Learning to Play the Violin as an Adult

As adults, we have a lot of obligations on our plate. Squeezing a violin education into the mix might seem impossible. In the midst of being tired, worn out, stir crazy....

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Oh, wait! I am going to stop us right there. Let’s take a moment to eradicate some of these excuses.


“You can only learn the violin if you start as a young child.” FALSE.

“The violin is too difficult to learn, so it’s not worth the effort.” FALSE.

“I don’t have time to practice five hours per day, so I’ll never be good.” FALSE!

 

For adults, the only thing stopping us from learning the violin are excuses. Some of us fall for the idea that playing the violin is best reserved for young children. We are taught that responsible adults focus on career, family, bills, and more work.

 Before we know it, hobbies and other extracurricular activities get pushed to the far side -- more like collecting dust in a cluttered storage space.

However, studies show learning to play an instrument, specifically the violin, is not only beneficial, but super important. As we age, our brains need stimulation to stay sharp. Music is just the prescription.

Besides bringing great joy and boosting endorphin production, playing the violin will improve memory, motor, and other cognitive and intellectual skills. Not to mention, it teaches you to connect and communicate with others in a rather unique and universal way -- through music.

So, how do you start learning the violin as an adult? Here are few tips to get you going.

 

Find a (GOOD) Teacher

 Violin is a challenging instrument. To alleviate some inevitable frustrations, it’s nice to have guidance from a professional. A teacher will structure the way you learn and practice, taking away a lot of the overwhelm of all the new information.

To find a teacher, contact local music shops, schools, community centers, and public schools with music programs to inquire about teachers. In addition, search in the classifieds.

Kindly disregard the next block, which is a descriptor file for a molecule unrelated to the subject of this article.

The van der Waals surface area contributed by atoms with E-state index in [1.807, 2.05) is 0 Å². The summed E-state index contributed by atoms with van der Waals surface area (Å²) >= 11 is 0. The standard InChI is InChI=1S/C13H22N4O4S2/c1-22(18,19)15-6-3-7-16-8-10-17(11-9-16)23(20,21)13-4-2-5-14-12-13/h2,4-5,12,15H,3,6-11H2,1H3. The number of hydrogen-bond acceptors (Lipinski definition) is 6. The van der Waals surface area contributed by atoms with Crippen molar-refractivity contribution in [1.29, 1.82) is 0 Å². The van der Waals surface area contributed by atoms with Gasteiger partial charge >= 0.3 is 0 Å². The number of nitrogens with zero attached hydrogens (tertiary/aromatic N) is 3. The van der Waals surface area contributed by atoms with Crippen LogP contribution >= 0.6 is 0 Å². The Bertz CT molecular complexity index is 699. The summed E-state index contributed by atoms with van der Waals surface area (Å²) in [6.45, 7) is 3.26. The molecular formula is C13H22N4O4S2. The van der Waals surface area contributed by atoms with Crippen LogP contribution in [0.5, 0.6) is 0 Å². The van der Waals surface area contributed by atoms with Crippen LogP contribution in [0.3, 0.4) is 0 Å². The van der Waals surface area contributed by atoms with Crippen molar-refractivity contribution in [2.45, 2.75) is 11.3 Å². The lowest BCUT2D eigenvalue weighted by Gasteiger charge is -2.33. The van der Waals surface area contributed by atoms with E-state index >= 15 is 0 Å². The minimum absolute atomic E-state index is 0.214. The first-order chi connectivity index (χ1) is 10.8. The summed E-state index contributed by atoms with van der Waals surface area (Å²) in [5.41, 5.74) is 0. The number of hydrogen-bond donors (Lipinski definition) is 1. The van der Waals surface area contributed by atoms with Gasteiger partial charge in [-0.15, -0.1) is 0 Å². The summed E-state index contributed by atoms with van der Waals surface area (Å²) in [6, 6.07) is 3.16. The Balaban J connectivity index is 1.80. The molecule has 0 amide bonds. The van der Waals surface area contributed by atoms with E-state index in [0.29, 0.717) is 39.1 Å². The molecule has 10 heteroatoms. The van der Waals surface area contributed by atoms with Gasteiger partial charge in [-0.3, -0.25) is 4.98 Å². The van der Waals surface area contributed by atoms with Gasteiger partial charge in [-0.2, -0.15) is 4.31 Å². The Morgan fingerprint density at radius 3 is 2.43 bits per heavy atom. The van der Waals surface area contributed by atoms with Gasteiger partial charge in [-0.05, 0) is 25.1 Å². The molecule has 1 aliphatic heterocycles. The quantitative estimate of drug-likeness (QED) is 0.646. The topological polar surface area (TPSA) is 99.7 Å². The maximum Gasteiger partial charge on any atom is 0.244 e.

If you live in an area that doesn’t have many teachers or none at all, you can learn through a video chat program. Many teachers make a living teaching online, using Skype, Google Hangouts, Zoom, and more.

 “But I can’t afford lessons.” Thankfully, we live in an age of numerous free resources on the world wide web. There are quite a few quality apps (uh hmmm…) and websites, loaded with quality violin learning tools. While nothing can replace the ultimate benefit of learning with an excellent in-person teacher, these apps and websites are a fine way to get you going.

 

Make Time for Musical Activities

You need some “me-time.” Use your time to shuffle in a musical activity which will aid in your violin progress, such as attending a music camp for adults or musical retreat.

Less than 20 years ago, it was hard to find community orchestras, music camps, and even competitions for people of all ages and skill levels. But, they are more readily available nowadays. You’ll make new friends, and you’ll come away knowing much more about the violin.

  

Quality Practice in a Few Minutes

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It’s true. The only way to improve as a violinist is to practice. However, more practice doesn’t necessarily mean you will progress. Slow, efficient practice 30 minutes a day beats five hours of mindless fiddling around. Therefore, it is the quality of your practice, not the quantity, that matters.

That is good news for adults with a busy schedule. Write out a plan, set small goals, and execute it within the minutes available to you. Try to practice during your lunch hour, before bed, or early in the morning. You will improve over time.

See, that’s not as scary or impossible as you thought, huh? Learning to play the violin is well within your grasp, and the most important part is the enjoyment it’ll bring you.

Click here to read other posts by Jasmine Reese.

Jasmine Reese